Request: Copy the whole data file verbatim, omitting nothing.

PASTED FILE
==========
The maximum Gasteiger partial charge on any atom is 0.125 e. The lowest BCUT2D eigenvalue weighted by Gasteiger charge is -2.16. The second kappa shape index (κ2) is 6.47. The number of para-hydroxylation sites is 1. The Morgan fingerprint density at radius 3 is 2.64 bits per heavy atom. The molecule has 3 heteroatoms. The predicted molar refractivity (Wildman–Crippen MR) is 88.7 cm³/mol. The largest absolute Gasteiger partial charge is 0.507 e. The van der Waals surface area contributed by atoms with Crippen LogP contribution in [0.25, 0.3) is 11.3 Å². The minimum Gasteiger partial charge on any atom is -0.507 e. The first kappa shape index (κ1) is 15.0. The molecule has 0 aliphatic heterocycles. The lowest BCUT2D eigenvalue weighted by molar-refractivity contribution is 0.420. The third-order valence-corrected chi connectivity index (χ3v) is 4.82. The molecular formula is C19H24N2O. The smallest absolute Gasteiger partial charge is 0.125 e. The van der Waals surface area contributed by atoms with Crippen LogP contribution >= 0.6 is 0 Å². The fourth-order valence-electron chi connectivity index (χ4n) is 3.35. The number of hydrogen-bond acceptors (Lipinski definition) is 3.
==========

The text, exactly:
The maximum Gasteiger partial charge on any atom is 0.125 e. The lowest BCUT2D eigenvalue weighted by Gasteiger charge is -2.16. The second kappa shape index (κ2) is 6.47. The number of para-hydroxylation sites is 1. The Morgan fingerprint density at radius 3 is 2.64 bits per heavy atom. The molecule has 3 heteroatoms. The predicted molar refractivity (Wildman–Crippen MR) is 88.7 cm³/mol. The largest absolute Gasteiger partial charge is 0.507 e. The van der Waals surface area contributed by atoms with Crippen LogP contribution in [0.25, 0.3) is 11.3 Å². The minimum Gasteiger partial charge on any atom is -0.507 e. The first kappa shape index (κ1) is 15.0. The molecule has 0 aliphatic heterocycles. The lowest BCUT2D eigenvalue weighted by molar-refractivity contribution is 0.420. The third-order valence-corrected chi connectivity index (χ3v) is 4.82. The molecular formula is C19H24N2O. The smallest absolute Gasteiger partial charge is 0.125 e. The van der Waals surface area contributed by atoms with Crippen LogP contribution >= 0.6 is 0 Å². The fourth-order valence-electron chi connectivity index (χ4n) is 3.35. The number of hydrogen-bond acceptors (Lipinski definition) is 3.